Descartes: US importers looking at Asian alternatives to China

Descartes: US importers looking at Asian alternatives to China

With the trade war between the US and China showing no signs of abating, American importers have begun sourcing products from alternative low-cost Asian countries, according to data from Descartes Datamyne.

China’s share of Asian imports to the US fell by around 4% in the first half of 2018, with single digit percentage increases in volume from Vietnam, South Korea, India and Taiwan.

This translates into an increase of approximately 1m teu in imports from Asian countries other than China in the first six months of 2019. In fact, overall import volumes were up by 1.5% in the first half of this year while import volumes from China slid by 7%.

The final quarter of 2018 saw a 70-80,000 teu reduction in container imports of furniture from China on the trans-Pacific trade route to the US, while there was a 45% increase in furniture shipped from Vietnam.

Brendan McCahill, senior vice president of trade data content at Descartes Datamyne, told CM: “We are seeing some shifts in sourcing and I think that will go on although we aren’t seeing supply chains being disassembled and reconnected.

These shifts have so far been centred in Asia, with Vietnam and Indonesia picking up an increase in furniture for example, rather than closer to home.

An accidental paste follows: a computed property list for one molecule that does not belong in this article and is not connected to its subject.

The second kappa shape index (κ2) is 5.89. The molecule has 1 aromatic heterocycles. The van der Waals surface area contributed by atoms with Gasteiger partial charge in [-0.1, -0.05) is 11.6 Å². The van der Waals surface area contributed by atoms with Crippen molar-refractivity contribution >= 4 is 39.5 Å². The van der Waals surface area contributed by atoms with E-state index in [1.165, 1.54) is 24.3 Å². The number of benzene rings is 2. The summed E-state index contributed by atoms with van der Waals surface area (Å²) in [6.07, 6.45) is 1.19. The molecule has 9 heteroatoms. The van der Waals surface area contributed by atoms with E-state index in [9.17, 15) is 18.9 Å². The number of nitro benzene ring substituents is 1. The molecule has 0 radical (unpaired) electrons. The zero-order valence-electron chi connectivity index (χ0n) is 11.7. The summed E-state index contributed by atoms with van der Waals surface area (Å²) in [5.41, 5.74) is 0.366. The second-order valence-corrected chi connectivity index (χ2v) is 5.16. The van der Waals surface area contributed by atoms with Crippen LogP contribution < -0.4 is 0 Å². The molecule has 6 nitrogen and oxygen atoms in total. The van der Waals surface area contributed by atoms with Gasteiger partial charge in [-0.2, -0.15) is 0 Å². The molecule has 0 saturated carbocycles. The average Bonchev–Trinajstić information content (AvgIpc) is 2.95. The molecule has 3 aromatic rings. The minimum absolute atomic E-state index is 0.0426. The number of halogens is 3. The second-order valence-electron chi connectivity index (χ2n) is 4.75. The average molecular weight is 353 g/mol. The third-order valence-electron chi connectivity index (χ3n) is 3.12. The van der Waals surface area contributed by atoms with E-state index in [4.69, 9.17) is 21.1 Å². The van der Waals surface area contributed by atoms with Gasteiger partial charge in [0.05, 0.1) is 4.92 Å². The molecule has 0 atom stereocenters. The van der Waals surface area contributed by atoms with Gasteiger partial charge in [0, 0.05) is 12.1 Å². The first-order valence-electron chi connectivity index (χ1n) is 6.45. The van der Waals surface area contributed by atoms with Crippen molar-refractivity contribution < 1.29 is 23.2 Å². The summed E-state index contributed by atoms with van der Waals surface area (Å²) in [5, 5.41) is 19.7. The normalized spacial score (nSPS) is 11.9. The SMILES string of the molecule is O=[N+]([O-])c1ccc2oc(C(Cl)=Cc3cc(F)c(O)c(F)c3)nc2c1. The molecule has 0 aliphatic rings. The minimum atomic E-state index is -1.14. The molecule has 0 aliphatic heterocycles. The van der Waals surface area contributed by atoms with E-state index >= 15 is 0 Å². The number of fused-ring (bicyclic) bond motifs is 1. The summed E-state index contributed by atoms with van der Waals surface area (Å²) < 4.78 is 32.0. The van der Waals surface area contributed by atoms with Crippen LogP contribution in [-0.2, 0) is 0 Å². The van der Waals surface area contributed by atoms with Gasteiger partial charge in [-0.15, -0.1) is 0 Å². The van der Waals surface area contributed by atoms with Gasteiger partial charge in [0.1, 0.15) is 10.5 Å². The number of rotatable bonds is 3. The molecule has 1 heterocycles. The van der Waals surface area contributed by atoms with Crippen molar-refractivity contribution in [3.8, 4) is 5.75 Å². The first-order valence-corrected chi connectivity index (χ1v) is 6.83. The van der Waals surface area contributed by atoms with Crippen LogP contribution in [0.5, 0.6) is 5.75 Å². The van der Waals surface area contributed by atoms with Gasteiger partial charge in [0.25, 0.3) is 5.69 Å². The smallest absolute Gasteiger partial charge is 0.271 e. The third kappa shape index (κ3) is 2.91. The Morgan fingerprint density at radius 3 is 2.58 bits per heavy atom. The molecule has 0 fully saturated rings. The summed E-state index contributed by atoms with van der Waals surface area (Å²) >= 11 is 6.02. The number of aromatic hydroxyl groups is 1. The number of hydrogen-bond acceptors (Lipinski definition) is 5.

McCahill added: “While entire industries are not moving back to the US, the data suggests that large importers and buyers are looking at different options. They may have considered them in the past but now they’re making decisions to go with some of them.”

The first quarter of 2019 saw containerised imports to the US rise by just 3%, after a 10% increase in the previous quarter, with the notion that big shippers were frontloading imports in an effort to beat the tariff deadline.

Many companies prepared for the tariffs by moving slack season cargo in the last quarter of 2018 rather than the start of 2019.

The largest US ports such as the Los Angeles/Long Beach complex benefited at the end of last year with an 11% import increase in the final quarter although this has diminished heading into 2019.

Savannah managed to keep the momentum somewhat with imports picking up by 15% in Q4 2018 and then by 11% in Q1 2019, benefiting from its deep draught, crane investments and proximity to the I-95 corridor.

Carriers are exploring different gateways as well, noted McCahill, with a desire to avoid “perceived congestion”.

The Port of Mobile in Alabama received its first Walmart-related cargo in Q1 2019 – just under 3,000 teu – while Wilmington in Delaware received an additional 20,000 teu of bananas.

In McCahill’s opinion, ports on the East and Gulf coasts will continue to rise in competitiveness due to ongoing investments and their geographical closeness to distribution centres.

“More people live east of the Mississippi river than west and ports are responding to some of that for sure,” he pointed out.

He expects some import growth this year but noted that it is unlikely that 2019 will produce the sharp untick in imports seen at the end of last year.